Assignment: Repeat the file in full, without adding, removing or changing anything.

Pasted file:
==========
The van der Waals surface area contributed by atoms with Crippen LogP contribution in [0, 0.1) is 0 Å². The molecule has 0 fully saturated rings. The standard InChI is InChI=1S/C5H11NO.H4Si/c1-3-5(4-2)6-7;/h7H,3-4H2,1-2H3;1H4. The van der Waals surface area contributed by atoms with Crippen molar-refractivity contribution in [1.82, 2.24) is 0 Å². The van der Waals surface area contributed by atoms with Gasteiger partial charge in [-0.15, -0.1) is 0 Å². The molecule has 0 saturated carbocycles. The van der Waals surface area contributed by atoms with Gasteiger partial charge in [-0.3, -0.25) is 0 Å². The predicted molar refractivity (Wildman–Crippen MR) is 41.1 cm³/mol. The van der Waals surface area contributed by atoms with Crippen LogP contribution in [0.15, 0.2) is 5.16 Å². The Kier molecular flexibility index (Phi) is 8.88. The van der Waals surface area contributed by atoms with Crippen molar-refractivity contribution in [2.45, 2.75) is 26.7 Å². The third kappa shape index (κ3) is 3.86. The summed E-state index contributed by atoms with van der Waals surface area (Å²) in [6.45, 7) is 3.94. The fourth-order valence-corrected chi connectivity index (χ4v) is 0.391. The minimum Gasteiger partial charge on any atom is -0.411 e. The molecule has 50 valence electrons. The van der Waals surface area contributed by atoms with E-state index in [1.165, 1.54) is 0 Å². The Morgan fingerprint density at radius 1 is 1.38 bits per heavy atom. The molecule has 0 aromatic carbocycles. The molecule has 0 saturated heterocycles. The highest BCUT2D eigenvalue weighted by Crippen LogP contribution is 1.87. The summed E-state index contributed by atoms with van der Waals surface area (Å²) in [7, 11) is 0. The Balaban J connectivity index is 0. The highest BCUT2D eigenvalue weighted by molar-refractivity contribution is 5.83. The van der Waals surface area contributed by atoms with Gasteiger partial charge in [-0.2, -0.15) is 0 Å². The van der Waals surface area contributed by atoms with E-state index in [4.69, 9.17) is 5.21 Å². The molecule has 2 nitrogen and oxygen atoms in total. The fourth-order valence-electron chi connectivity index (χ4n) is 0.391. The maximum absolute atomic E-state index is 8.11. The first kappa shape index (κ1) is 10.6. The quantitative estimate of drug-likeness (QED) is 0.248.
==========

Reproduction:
The van der Waals surface area contributed by atoms with Crippen LogP contribution in [0, 0.1) is 0 Å². The molecule has 0 fully saturated rings. The standard InChI is InChI=1S/C5H11NO.H4Si/c1-3-5(4-2)6-7;/h7H,3-4H2,1-2H3;1H4. The van der Waals surface area contributed by atoms with Crippen molar-refractivity contribution in [1.82, 2.24) is 0 Å². The van der Waals surface area contributed by atoms with Gasteiger partial charge in [-0.15, -0.1) is 0 Å². The molecule has 0 saturated carbocycles. The van der Waals surface area contributed by atoms with Gasteiger partial charge in [-0.3, -0.25) is 0 Å². The predicted molar refractivity (Wildman–Crippen MR) is 41.1 cm³/mol. The van der Waals surface area contributed by atoms with Crippen LogP contribution in [0.15, 0.2) is 5.16 Å². The Kier molecular flexibility index (Phi) is 8.88. The van der Waals surface area contributed by atoms with Crippen molar-refractivity contribution in [2.45, 2.75) is 26.7 Å². The third kappa shape index (κ3) is 3.86. The summed E-state index contributed by atoms with van der Waals surface area (Å²) in [6.45, 7) is 3.94. The fourth-order valence-corrected chi connectivity index (χ4v) is 0.391. The minimum Gasteiger partial charge on any atom is -0.411 e. The molecule has 50 valence electrons. The van der Waals surface area contributed by atoms with E-state index in [1.165, 1.54) is 0 Å². The Morgan fingerprint density at radius 1 is 1.38 bits per heavy atom. The molecule has 0 aromatic carbocycles. The molecule has 0 saturated heterocycles. The highest BCUT2D eigenvalue weighted by Crippen LogP contribution is 1.87. The summed E-state index contributed by atoms with van der Waals surface area (Å²) in [7, 11) is 0. The Balaban J connectivity index is 0. The highest BCUT2D eigenvalue weighted by molar-refractivity contribution is 5.83. The van der Waals surface area contributed by atoms with Gasteiger partial charge in [-0.2, -0.15) is 0 Å². The van der Waals surface area contributed by atoms with E-state index in [4.69, 9.17) is 5.21 Å². The molecule has 2 nitrogen and oxygen atoms in total. The fourth-order valence-electron chi connectivity index (χ4n) is 0.391. The maximum absolute atomic E-state index is 8.11. The first kappa shape index (κ1) is 10.6. The quantitative estimate of drug-likeness (QED) is 0.248.